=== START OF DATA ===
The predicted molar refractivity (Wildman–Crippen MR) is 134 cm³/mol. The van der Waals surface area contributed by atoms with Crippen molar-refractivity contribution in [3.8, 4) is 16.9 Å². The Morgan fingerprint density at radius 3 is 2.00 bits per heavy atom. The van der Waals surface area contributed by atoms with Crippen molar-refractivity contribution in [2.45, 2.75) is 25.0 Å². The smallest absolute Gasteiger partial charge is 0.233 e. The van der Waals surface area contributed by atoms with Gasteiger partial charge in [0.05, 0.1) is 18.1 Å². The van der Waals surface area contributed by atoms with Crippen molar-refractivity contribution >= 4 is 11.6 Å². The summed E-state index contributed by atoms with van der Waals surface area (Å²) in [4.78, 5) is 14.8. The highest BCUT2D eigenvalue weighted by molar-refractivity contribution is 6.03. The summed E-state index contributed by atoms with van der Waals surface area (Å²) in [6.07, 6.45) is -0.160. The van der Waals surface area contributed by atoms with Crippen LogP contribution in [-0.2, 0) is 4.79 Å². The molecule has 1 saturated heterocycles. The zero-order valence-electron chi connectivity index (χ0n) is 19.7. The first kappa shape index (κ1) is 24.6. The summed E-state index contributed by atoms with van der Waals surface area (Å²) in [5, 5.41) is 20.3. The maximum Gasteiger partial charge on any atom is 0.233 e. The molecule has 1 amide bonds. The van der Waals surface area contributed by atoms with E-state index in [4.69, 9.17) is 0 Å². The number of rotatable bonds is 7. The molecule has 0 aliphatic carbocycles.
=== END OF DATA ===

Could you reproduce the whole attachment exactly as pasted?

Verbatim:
The predicted molar refractivity (Wildman–Crippen MR) is 134 cm³/mol. The van der Waals surface area contributed by atoms with Crippen molar-refractivity contribution in [3.8, 4) is 16.9 Å². The Morgan fingerprint density at radius 3 is 2.00 bits per heavy atom. The van der Waals surface area contributed by atoms with Crippen molar-refractivity contribution in [2.45, 2.75) is 25.0 Å². The smallest absolute Gasteiger partial charge is 0.233 e. The van der Waals surface area contributed by atoms with Gasteiger partial charge in [0.05, 0.1) is 18.1 Å². The van der Waals surface area contributed by atoms with Crippen molar-refractivity contribution >= 4 is 11.6 Å². The summed E-state index contributed by atoms with van der Waals surface area (Å²) in [4.78, 5) is 14.8. The highest BCUT2D eigenvalue weighted by molar-refractivity contribution is 6.03. The summed E-state index contributed by atoms with van der Waals surface area (Å²) in [6.07, 6.45) is -0.160. The van der Waals surface area contributed by atoms with Crippen LogP contribution in [-0.2, 0) is 4.79 Å². The molecule has 1 saturated heterocycles. The zero-order valence-electron chi connectivity index (χ0n) is 19.7. The first kappa shape index (κ1) is 24.6. The summed E-state index contributed by atoms with van der Waals surface area (Å²) in [5, 5.41) is 20.3. The maximum Gasteiger partial charge on any atom is 0.233 e. The molecule has 1 amide bonds. The van der Waals surface area contributed by atoms with E-state index in [4.69, 9.17) is 0 Å². The number of rotatable bonds is 7. The molecule has 0 aliphatic carbocycles.